GenX women in higher ed from around the globe

Ph.D. Dropout

In Anamaria's Posts on 2012/03/07 at 01:49

Anamaria Dutceac, writing from Lund, Sweden.

Ph.D. students: How to finish your dissertation and enjoy your time writing it

It is that time of the year. The time when Ph.D. applications are due, when the stress of putting together a good proposal, writing a convincing cover letter, and polishing that old CV are all at the top of the list for many of my master students. When answering questions about what being a Ph.D. student really implies, I come to think about all the people that begin their doctorates in earnest but never finish. I do not personally know so many, but statistics say that about 37% of students who begin a Ph.D. never actually obtain the diploma.

It is not surprising that so many decide that this kind of career does not suit them. Regardless of the discipline, it appears that one things Ph.D. across the world share is a deep dissatisfaction with the way they are treated. Besides disgruntlement, there are few other factors that come into play when quitting or finishing a Ph.D. is on the agenda, of which the most important two are money and mentors. I would like to add to the list one other element, namely support from other sources than the advisors/mentors.

Advisors are essential in the process of designing and producing the academic content of the Ph.D. as well as during the networking and publishing phases. However, they are not always the most appropriate source of emotional support and provider of “technical” advice (on how to write, how to organize information, how to sort it, etc.). This is where the professional support from outside the department comes into play.

Departments would benefit from hiring external consultants (external to the department or even external to the university) that would provide two types of services: 1) psychological support and 2) research and writing advice.

Psychological support

At some moment during the writing process doubt, insecurity and the desire to throw everything into the dustbin are all common occurrences. How to address these issues? How to find the strength to carry on? How to not cave in under the immense stress and pressure that departments, advisors and perhaps family or social environment exert upon the Ph.D. student? How to deal with writer’s block, or with experiments that fail? Competent psychological guiding can help extract one from the dark hole of despair and give extra impulses and motivation when they are most needed. Through dialogue and the learning of stress relief techniques, psychology comes to the rescue. Lifting morale, increasing confidence, controlling stress: these three steps can really affect Ph.D. student’s state of mind and guide her/him through difficult times.

Research and writing advice

On the second point, even more concrete techniques can be communicated and taught to improve the writing process. I do not believe that one method or technique fits all styles, but becoming more aware of one’s own way of approaching research and writing is an important first step. For example, monitoring how much time is dedicated to writing on the thesis during a regular week can unveil those “time sucking activities” responsible for low productivity. Once these bad habits are identified, one can replace them with tried and tested procedures. Among them:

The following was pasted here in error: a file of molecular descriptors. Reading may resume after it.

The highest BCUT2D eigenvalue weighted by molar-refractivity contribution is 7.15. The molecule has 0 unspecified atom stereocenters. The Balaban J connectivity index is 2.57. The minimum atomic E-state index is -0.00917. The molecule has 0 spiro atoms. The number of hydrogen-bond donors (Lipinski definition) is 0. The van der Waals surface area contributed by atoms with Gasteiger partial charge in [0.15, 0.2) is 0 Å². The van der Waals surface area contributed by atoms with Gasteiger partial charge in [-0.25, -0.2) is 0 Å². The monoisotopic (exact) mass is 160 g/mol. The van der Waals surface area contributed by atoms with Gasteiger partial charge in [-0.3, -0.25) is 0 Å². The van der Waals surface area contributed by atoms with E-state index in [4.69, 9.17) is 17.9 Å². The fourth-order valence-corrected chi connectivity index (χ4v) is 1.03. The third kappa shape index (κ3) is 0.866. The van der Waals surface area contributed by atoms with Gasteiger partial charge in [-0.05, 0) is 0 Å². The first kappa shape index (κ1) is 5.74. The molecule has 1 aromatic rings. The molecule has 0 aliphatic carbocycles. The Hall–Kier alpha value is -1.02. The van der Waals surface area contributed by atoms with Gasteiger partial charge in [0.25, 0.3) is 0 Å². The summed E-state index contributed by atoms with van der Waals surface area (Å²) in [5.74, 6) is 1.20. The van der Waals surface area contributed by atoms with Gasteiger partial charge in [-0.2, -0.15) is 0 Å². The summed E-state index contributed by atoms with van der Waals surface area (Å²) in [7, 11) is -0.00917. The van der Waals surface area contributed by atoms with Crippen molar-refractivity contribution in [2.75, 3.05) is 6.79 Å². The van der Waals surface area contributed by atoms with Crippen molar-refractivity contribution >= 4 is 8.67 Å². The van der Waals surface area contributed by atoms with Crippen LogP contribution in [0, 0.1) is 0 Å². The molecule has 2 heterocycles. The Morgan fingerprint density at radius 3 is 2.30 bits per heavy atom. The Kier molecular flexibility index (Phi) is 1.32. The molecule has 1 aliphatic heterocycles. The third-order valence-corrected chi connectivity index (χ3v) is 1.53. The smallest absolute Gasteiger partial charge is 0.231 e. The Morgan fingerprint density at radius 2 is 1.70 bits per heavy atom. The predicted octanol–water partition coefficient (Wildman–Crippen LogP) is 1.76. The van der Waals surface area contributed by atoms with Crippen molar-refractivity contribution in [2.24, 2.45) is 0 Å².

●        Schedule writing as a regular activity in your calendar, alongside teaching and administration (and gym passes!)

●        Divide writing time in manageable slots (some argue that even 15 minutes a day are enough)

●        During the writing sessions cut off any telephone and internet contact, using software (e.g. Freedom, Think, or Isolator)

●        Write something every working day, so that your brain is primed for the subject of your thesis.

●        Take time off during weekends or when friends’ and family’s schedule fit best so that your social life does not melt into thin air. Weekend breaks from writing may even improve your work!

●        Join a group of people in the same position as you. One example is the Shut Up and Write initiative, but I am sure there are others out there.

●        Take a class or workshop about software that can help you systematize or organize your data/references/article library. Technology is here to help, don’t ignore it!

I am convinced that if such help as I discuss above would be readily available for Ph.D. students across campuses, the drop-out rate of doctoral students would be drastically reduced. Moreover, doing the research and writing the thesis would be transformed from a burden to a much more enjoyable activity.

Do you have any other suggestions on how to deal with Ph.D. drop-out?
This post was also published in Inside Higher Ed.

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